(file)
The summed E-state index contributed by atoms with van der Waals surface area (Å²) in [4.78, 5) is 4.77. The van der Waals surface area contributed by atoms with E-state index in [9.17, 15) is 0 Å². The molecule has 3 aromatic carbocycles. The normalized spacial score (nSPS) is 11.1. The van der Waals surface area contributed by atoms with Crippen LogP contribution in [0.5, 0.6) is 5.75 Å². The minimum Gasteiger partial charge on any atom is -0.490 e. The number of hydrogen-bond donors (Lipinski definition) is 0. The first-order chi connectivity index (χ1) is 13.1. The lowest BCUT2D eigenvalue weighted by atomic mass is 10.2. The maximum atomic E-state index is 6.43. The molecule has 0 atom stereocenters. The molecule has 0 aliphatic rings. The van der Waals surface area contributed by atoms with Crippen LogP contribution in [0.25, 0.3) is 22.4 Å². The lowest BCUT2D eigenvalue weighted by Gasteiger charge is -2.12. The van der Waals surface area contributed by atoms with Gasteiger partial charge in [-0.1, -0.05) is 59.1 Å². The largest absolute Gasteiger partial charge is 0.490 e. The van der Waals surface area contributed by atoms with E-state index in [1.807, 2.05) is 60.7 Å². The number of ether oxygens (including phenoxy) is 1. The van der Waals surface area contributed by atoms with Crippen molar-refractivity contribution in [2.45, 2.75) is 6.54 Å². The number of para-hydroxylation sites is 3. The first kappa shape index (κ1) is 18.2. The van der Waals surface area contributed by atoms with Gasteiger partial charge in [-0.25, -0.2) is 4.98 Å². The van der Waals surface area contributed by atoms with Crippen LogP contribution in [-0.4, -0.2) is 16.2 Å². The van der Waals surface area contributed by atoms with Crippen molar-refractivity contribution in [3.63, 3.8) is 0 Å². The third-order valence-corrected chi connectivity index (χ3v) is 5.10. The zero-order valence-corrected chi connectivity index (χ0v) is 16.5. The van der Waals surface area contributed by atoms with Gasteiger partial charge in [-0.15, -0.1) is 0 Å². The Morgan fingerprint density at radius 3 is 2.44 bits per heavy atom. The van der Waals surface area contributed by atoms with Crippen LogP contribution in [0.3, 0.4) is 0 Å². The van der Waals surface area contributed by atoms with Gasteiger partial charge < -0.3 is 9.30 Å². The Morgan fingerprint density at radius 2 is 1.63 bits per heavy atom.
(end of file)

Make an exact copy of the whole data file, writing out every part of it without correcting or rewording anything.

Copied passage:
The summed E-state index contributed by atoms with van der Waals surface area (Å²) in [4.78, 5) is 4.77. The van der Waals surface area contributed by atoms with E-state index in [9.17, 15) is 0 Å². The molecule has 3 aromatic carbocycles. The normalized spacial score (nSPS) is 11.1. The van der Waals surface area contributed by atoms with Crippen LogP contribution in [0.5, 0.6) is 5.75 Å². The minimum Gasteiger partial charge on any atom is -0.490 e. The number of hydrogen-bond donors (Lipinski definition) is 0. The first-order chi connectivity index (χ1) is 13.1. The lowest BCUT2D eigenvalue weighted by atomic mass is 10.2. The maximum atomic E-state index is 6.43. The molecule has 0 atom stereocenters. The molecule has 0 aliphatic rings. The van der Waals surface area contributed by atoms with Crippen LogP contribution in [0.25, 0.3) is 22.4 Å². The lowest BCUT2D eigenvalue weighted by Gasteiger charge is -2.12. The van der Waals surface area contributed by atoms with Gasteiger partial charge in [-0.1, -0.05) is 59.1 Å². The largest absolute Gasteiger partial charge is 0.490 e. The van der Waals surface area contributed by atoms with E-state index in [1.807, 2.05) is 60.7 Å². The number of ether oxygens (including phenoxy) is 1. The van der Waals surface area contributed by atoms with Crippen molar-refractivity contribution in [2.45, 2.75) is 6.54 Å². The number of para-hydroxylation sites is 3. The first kappa shape index (κ1) is 18.2. The van der Waals surface area contributed by atoms with Gasteiger partial charge in [-0.25, -0.2) is 4.98 Å². The van der Waals surface area contributed by atoms with Crippen LogP contribution in [-0.4, -0.2) is 16.2 Å². The van der Waals surface area contributed by atoms with Crippen molar-refractivity contribution in [3.63, 3.8) is 0 Å². The third-order valence-corrected chi connectivity index (χ3v) is 5.10. The zero-order valence-corrected chi connectivity index (χ0v) is 16.5. The van der Waals surface area contributed by atoms with Gasteiger partial charge in [-0.15, -0.1) is 0 Å². The Morgan fingerprint density at radius 3 is 2.44 bits per heavy atom. The van der Waals surface area contributed by atoms with Crippen LogP contribution in [0.3, 0.4) is 0 Å². The van der Waals surface area contributed by atoms with Gasteiger partial charge < -0.3 is 9.30 Å². The Morgan fingerprint density at radius 2 is 1.63 bits per heavy atom.